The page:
In 2004 and 2005, Baker appeared in the sixth and seventh series of the BBC drama Monarch of the Glen. He plays Donald McDonald, an eccentric former race car champion who, having been away since early childhood, returns home after hearing of the death of his brother Hector (who was played by Richard Briers until his departure). Monarch of the Glen was a television drama, produced by Ecosse Films for BBC Scotland and originally broadcast on BBC One in the United Kingdom. ... Richard Briers, CBE (born on January 14, 1934) is a popular English actor whose career encompasses the theatre, television, film and radio. ...


Baker played the role of the Captain in the Challenge TV version of Fort Boyard, and has also hosted the children's literature show The Book Tower. Challenge is a British digital TV channel owned by Flextech. ... Fort Boyard, as seen from the sea. ...


Film

Baker appeared as Halvarth the Elven healer in the 2000 film Dungeons & Dragons. Promotional poster for Dungeons & Dragons Dungeons & Dragons is a 2000 live-action movie based on the role-playing game (RPG) Dungeons & Dragons (D&D). ...


Voice acting

Baker has appeared in various radio productions, including a role as "Britain's most celebrated criminal barrister", Sir Edward Marshall-Hall in John Mortimer Presents the Trials of Marshall Hall (1996), and a part in the 2001 BBC Radio 4 version of The Thirty-nine Steps as Sir Walter Bullivant. He guest starred in The Further Adventures of Sherlock Holmes (a pastiche series written by Bert Coules) in the 2002 episode "The Saviour of Cripplegate Square". Sir Edward Marshall-Hall (Brighton, 1858-1927) was an English barrister who had a formidable reputation as an orator. ... BBC Radio 4 is a British domestic radio station which broadcasts a wide variety of chiefly spoken-word programmes including news, drama, comedy, science and history. ... The Thirty-nine Steps is an adventure novel by the Scottish author John Buchan, first published in 1915 by William Blackwood and Sons, Edinburgh. ... The Further Adventures of Sherlock Holmes was a series of radio dramas based on Arthur Conan Doyles detective Sherlock Holmes. ... Bert Coules is a radio writer, mainly for the BBC, who has produced many adaptations and original works, most notably the Sherlock Holmes radio series starring Clive Merrison as Holmes and Michael Williams/Andrew Sachs as Watson. ...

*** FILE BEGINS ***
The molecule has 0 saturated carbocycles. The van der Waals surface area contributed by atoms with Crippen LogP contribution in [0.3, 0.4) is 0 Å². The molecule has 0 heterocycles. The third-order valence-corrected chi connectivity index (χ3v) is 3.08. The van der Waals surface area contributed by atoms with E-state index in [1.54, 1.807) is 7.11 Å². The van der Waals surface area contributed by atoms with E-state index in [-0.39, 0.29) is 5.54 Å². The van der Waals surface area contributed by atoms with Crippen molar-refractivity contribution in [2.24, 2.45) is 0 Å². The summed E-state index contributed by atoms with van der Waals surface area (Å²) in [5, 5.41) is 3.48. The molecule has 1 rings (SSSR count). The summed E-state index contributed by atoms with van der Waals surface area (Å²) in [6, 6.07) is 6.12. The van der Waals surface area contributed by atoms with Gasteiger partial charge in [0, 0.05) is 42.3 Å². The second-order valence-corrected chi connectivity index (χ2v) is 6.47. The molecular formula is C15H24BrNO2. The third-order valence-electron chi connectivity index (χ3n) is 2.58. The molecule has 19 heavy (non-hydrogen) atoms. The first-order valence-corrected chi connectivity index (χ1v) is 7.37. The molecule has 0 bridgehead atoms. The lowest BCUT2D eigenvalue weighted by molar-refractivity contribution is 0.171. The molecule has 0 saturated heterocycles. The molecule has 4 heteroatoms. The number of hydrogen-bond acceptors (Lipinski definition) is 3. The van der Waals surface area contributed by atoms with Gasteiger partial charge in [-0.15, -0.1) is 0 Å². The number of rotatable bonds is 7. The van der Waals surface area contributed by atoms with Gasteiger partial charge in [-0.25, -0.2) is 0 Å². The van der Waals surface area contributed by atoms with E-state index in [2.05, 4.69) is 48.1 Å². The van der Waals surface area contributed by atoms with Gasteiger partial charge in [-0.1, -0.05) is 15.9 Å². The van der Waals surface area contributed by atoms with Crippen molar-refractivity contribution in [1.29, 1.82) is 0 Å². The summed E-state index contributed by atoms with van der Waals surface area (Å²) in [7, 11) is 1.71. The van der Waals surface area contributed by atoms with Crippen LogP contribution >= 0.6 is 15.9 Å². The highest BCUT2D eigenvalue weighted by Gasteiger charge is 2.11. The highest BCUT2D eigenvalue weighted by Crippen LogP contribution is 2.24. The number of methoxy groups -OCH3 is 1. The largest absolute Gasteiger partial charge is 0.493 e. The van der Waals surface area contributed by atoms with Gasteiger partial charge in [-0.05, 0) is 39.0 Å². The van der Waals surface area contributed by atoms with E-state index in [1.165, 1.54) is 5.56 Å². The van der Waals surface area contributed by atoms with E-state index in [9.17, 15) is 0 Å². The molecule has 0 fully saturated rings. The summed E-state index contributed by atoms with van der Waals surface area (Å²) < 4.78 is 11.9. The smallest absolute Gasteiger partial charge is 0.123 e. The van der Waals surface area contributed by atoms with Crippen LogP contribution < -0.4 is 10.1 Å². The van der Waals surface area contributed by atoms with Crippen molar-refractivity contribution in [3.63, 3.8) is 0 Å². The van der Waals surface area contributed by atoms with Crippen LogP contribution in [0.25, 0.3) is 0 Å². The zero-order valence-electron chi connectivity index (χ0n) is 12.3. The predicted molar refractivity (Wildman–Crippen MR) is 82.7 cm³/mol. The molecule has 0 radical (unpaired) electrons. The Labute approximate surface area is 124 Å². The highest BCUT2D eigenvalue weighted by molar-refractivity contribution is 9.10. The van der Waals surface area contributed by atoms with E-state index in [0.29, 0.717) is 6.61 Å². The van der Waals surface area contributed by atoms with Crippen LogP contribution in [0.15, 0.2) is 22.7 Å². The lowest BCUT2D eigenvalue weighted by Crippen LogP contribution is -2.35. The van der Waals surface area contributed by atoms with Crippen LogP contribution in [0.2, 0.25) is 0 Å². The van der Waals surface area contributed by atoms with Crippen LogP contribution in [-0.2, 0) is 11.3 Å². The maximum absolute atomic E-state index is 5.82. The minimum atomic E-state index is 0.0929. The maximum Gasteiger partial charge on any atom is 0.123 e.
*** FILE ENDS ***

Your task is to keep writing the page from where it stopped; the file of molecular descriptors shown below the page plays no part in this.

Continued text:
More recently, he voiced the role of the villain Zeebad in the 2005 computer-animated film version of The Magic Roundabout. The Magic Roundabout (released in North America as Doogal) is a film based on the television series of the same name. ...


He is also the narrator of the new children's computer animation series The Beeps which is shown on Five's Milkshake!. The Beeps is a CGI animated pre-school childrens television series, produced by Impossible Television for Five. ... Five, launched in 1997, is the fifth and final national terrestrial analogue television channel to launch in the United Kingdom. ... Milkshake! is a television programming block on Five, which debuted in 1997, and it is shown on weekdays and Sundays from 6a. ...


Videogames

Tom has also returned to star as the Fourth Doctor in Doctor Who Destiny of the Doctors in 1997 and also in Little Britain: The Video Game as the narrator in 2007. The Fourth Doctor is the name given to the fourth incarnation of the Doctor seen on screen in the long-running BBC television science-fiction series Doctor Who. ... Cover of Destiny of the Doctors Destiny of the Doctors is a PC computer game based on the British science fiction television series, Doctor Who; released on 5 December 1997 by BBC Multimedia. ...


Narration

Baker is a prolific and highly recognisable voiceover artist. In a 2005 survey of British adults, Baker's voice was voted the fourth most recognizable, after The Queen, Tony Blair and Margaret Thatcher[citation needed]. Elizabeth II (Elizabeth Alexandra Mary Windsor; born 21 April 1926) is Queen of sixteen sovereign states, holding each crown and title equally. ... For other people of the same name, see Tony Blair (disambiguation) Anthony Charles Lynton Blair (born May 6, 1953)[1] is the Prime Minister of the United Kingdom, First Lord of the Treasury, Minister for the Civil Service, Leader of the Labour Party, and Member of Parliament for the constituency... Margaret Hilda Thatcher, Baroness Thatcher, LG, OM, PC (born October 13, 1925), former Prime Minister of the United Kingdom, in office from 1979 to 1990. ...